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Not authorizing my illness into my life was like being blindly obsessed with uncovering the answer to the devil's chiding riddle: "How deep are you willing to dig to reach heaven?"
While meddling with this mystery all alone, I picked, shoveled, and burrowed until I plunged headfirst into the worst flaming inferno I could imagine. It wasn't until then, when the devil's spike shish kebabbed my heart and held it over the fire, that I finally began to see my own confusion and start to authorize myself as someone with an illness who needed to trust and receive help from those who loved me.
My incident, in purgatory's deepest barbeque pit, was a rejected proposal for marriage from the girl I loved. I don't know for sure if she said no because of the poor way I was handling my illness. I do know that before I left for Taiwan she had written dozens of notes and letters expressing deep and lasting love. Also, if her kisses were twenties, I was a millionaire. Once, she had even asked me how many children I would like in our family.
After my manic episodes in Taiwan and Montana all of these exploding expressions of love burned out and drifted away like silent wisps of gray smoke after the grand finale of a Fourth of July fireworks show.
After she said "I can't" on that devastating day, I finally stopped denying my illness and started authorizing it into my life. Telling myself I was fine and that everyone else had the problem was a front I couldn't fake anymore. My illness had charred my life's greatest goal and I couldn't hide the burn marks. From that point on, there was no denial of reality and I finally began to talk openly about my illness.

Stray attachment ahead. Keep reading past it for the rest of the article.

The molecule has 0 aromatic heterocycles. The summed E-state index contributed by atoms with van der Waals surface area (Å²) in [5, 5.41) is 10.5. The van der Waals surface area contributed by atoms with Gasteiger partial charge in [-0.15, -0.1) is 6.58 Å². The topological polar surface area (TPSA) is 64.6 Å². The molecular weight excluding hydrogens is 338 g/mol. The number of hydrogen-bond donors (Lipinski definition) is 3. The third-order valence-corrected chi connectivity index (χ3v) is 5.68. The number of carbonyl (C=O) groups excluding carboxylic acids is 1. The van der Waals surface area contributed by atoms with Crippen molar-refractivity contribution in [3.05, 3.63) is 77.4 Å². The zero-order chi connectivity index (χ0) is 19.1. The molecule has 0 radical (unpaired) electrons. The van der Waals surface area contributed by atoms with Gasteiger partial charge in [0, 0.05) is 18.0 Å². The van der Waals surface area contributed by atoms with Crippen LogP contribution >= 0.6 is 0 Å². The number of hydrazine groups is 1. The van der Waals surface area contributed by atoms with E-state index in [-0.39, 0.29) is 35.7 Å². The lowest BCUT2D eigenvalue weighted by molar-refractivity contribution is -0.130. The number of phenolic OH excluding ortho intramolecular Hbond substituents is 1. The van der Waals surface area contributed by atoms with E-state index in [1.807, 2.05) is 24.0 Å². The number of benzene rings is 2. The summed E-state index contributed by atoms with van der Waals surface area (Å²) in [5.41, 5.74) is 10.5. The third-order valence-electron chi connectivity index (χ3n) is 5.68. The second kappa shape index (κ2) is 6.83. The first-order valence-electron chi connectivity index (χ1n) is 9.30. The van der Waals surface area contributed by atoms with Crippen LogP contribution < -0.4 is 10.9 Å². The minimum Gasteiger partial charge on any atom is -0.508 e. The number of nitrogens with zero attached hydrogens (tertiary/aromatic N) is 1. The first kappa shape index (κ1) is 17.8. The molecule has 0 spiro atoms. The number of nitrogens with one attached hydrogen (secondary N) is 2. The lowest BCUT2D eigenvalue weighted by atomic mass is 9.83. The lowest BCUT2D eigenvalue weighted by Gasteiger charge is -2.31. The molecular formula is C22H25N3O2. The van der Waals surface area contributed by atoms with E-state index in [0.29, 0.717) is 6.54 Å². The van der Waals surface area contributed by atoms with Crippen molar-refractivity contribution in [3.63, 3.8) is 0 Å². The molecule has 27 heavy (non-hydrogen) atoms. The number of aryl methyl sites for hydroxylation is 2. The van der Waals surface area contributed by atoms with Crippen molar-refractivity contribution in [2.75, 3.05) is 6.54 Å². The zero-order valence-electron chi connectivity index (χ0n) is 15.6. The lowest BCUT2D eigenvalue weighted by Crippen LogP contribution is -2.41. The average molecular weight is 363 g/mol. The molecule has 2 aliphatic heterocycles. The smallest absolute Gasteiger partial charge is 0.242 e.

The thing that surprised me was when I started honestly talking to people about my illness, they responded with understanding, tolerance, and love. No one thought I was a fragile freak, or treated me like a whacked-out wimp. No one cracked crude jokes or spewed sour sarcasm behind my back.
As time went on and I spoke with high achievers and people I looked up to about my illness, it was amazing to discover that most of them either suffered from some type of mental illness themselves, or knew someone who did. When I saw how they were loved despite their dependence on pills or how they respected others despite mental illness, I thought that perhaps I could be dependant on medication and still be loved and respected, too.
With the caring assistance of those around me lifting me up out of the hole I had dug for so many years, I slowly started to realize authorizing bipolar disorder did not make me weak, unworthy, or weird. I learned it is okay, good, and even healthy to allow others to assist me when I couldn't help myself. People who loved me thought better of me when I asked for needed help than when I pretended to be perfect. The truth was that acting like I didn't have weakness or illness actually distanced me from others because I didn't seem real or genuine.
Authorizing bipolar disorder into my life was like yanking two-by-fours out of my eyes. It helped me to clearly see that everyone else also carries crosses. It allowed me to stop falling down and start climbing up. And it opened my soul so that others could come in to soothe my scalded heart, mend my mangled mind, and offer a helping hand.
Taking the blind leap-of-faith from the stepping-stone "Identify" to the eye opening "Authorize," allowed me to clearly see just how little I knew about my illness…and myself. Just like the time my fishing line tangled with the snagged up line of someone who had sliced his line and split, bipolar disorder and my personality had become interwoven, knotted and difficult to work with. Only close examination and clear understanding could help. Standing in the bipolar rapids, I could see the next stepping stone, "Understand," was big enough for me to sit down and start untangling myself and my illness.